• whether the applicant’s reason for travel to New Zealand, and any surrounding circumstances, are compelling enough to justify making an exception to the character requirement, taking into account the public interest; and
  • record reasons for deciding whether to waive or decline to waive the good character requirements; and
  • if the immigration officer decides to decline the application, they raise an ‘Alert’ against the applicant on the INZ computer system

If you are applying for a Residence Visa and INZ determines that you have provided false or misleading information, or have withheld material information, at any time when applying for a Visa, a character waiver assessment will also be carried out. An immigration officer is required to consider the following;

  • the significance of the false, misleading or forged information provided, or information withheld, and whether the applicant is able to supply a reasonable and credible explanation or other evidence indicating that in supplying or withholding such information they did not intend to deceive INZ;
  • how long ago the relevant event occurred;
  • whether the applicant has any immediate family lawfully and permanently in New Zealand;
  • whether the applicant has some strong emotional or physical tie to New Zealand;
  • whether the applicant’s potential contribution to New Zealand will be significant.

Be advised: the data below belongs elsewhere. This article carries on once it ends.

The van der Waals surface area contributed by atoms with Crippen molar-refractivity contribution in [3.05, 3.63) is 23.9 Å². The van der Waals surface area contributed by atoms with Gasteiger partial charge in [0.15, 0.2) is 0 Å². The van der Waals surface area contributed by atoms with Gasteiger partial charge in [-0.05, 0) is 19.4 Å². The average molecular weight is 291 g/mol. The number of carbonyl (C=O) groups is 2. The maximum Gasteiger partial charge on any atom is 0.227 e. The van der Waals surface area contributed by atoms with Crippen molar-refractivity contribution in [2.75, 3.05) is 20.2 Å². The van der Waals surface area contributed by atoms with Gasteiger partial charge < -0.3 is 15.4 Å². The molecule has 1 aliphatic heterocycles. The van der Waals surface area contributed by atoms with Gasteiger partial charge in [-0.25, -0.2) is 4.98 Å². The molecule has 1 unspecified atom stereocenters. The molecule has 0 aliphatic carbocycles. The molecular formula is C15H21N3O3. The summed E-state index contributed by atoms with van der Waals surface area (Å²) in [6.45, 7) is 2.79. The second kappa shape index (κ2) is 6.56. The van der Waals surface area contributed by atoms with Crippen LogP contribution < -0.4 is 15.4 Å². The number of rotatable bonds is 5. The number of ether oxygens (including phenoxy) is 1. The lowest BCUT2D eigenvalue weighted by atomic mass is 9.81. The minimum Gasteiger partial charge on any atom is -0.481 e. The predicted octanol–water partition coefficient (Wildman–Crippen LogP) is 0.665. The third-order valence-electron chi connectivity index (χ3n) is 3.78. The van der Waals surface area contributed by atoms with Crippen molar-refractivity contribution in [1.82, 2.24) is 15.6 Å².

In our experience, if INZ establishes that an applicant has lied to them and there is no good reason for this, it is nearly certain that character waiver will be refused and the application declined.

If INZ approves your Residence application, but later discovers you provided false and misleading information or withheld material information as part of the Residence application, you can become liable for deportation under section 158 of the Immigration Act 2009. You can appeal your deportation liability either on the facts (i.e., INZ has its facts wrong) or on humanitarian grounds. But if the dishonesty is clearly established it is more likely that such appeals would fail – your deportation liability would probably be confirmed, a deportation order issued and you would be required to leave New Zealand with no chance of ever returning. Similar deportation liability exists under s 157 of the Immigration Act 2009 if your Temporary Visa is approved, but it is later discovered you provided false and misleading information or withheld material information as part of your Temporary Visa application.